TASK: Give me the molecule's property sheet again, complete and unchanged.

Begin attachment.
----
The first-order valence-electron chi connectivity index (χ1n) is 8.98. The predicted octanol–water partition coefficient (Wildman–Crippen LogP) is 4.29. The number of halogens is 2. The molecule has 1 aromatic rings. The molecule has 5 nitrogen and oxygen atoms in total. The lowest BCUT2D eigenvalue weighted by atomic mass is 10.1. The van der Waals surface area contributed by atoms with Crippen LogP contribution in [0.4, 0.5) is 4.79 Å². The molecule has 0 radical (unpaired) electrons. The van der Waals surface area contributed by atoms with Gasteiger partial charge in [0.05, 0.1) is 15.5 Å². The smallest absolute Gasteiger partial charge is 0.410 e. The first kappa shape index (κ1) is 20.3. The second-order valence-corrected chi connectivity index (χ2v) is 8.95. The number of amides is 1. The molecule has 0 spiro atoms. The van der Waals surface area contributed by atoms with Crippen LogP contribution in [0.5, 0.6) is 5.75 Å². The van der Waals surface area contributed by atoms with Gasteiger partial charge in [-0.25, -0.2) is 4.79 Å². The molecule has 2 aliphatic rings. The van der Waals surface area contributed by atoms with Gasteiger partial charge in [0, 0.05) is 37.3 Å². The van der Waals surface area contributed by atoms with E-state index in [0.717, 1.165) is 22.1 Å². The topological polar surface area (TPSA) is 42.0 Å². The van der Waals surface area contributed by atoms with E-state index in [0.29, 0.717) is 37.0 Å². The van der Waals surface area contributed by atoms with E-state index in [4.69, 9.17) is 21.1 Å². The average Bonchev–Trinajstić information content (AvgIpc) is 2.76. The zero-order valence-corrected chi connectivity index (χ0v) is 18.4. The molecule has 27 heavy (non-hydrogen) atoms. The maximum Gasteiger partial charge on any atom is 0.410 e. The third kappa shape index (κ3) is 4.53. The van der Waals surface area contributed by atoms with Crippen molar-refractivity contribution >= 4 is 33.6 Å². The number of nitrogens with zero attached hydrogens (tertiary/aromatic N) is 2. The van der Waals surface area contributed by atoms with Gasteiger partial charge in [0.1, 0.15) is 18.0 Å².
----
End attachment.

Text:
The first-order valence-electron chi connectivity index (χ1n) is 8.98. The predicted octanol–water partition coefficient (Wildman–Crippen LogP) is 4.29. The number of halogens is 2. The molecule has 1 aromatic rings. The molecule has 5 nitrogen and oxygen atoms in total. The lowest BCUT2D eigenvalue weighted by atomic mass is 10.1. The van der Waals surface area contributed by atoms with Crippen LogP contribution in [0.4, 0.5) is 4.79 Å². The molecule has 0 radical (unpaired) electrons. The van der Waals surface area contributed by atoms with Gasteiger partial charge in [0.05, 0.1) is 15.5 Å². The smallest absolute Gasteiger partial charge is 0.410 e. The first kappa shape index (κ1) is 20.3. The second-order valence-corrected chi connectivity index (χ2v) is 8.95. The number of amides is 1. The molecule has 0 spiro atoms. The van der Waals surface area contributed by atoms with Crippen LogP contribution in [0.5, 0.6) is 5.75 Å². The van der Waals surface area contributed by atoms with Gasteiger partial charge in [-0.25, -0.2) is 4.79 Å². The molecule has 2 aliphatic rings. The van der Waals surface area contributed by atoms with Gasteiger partial charge in [0, 0.05) is 37.3 Å². The van der Waals surface area contributed by atoms with E-state index in [0.717, 1.165) is 22.1 Å². The topological polar surface area (TPSA) is 42.0 Å². The van der Waals surface area contributed by atoms with E-state index in [0.29, 0.717) is 37.0 Å². The van der Waals surface area contributed by atoms with E-state index in [4.69, 9.17) is 21.1 Å². The average Bonchev–Trinajstić information content (AvgIpc) is 2.76. The zero-order valence-corrected chi connectivity index (χ0v) is 18.4. The molecule has 27 heavy (non-hydrogen) atoms. The maximum Gasteiger partial charge on any atom is 0.410 e. The third kappa shape index (κ3) is 4.53. The van der Waals surface area contributed by atoms with Crippen molar-refractivity contribution >= 4 is 33.6 Å². The number of nitrogens with zero attached hydrogens (tertiary/aromatic N) is 2. The van der Waals surface area contributed by atoms with Gasteiger partial charge in [0.1, 0.15) is 18.0 Å².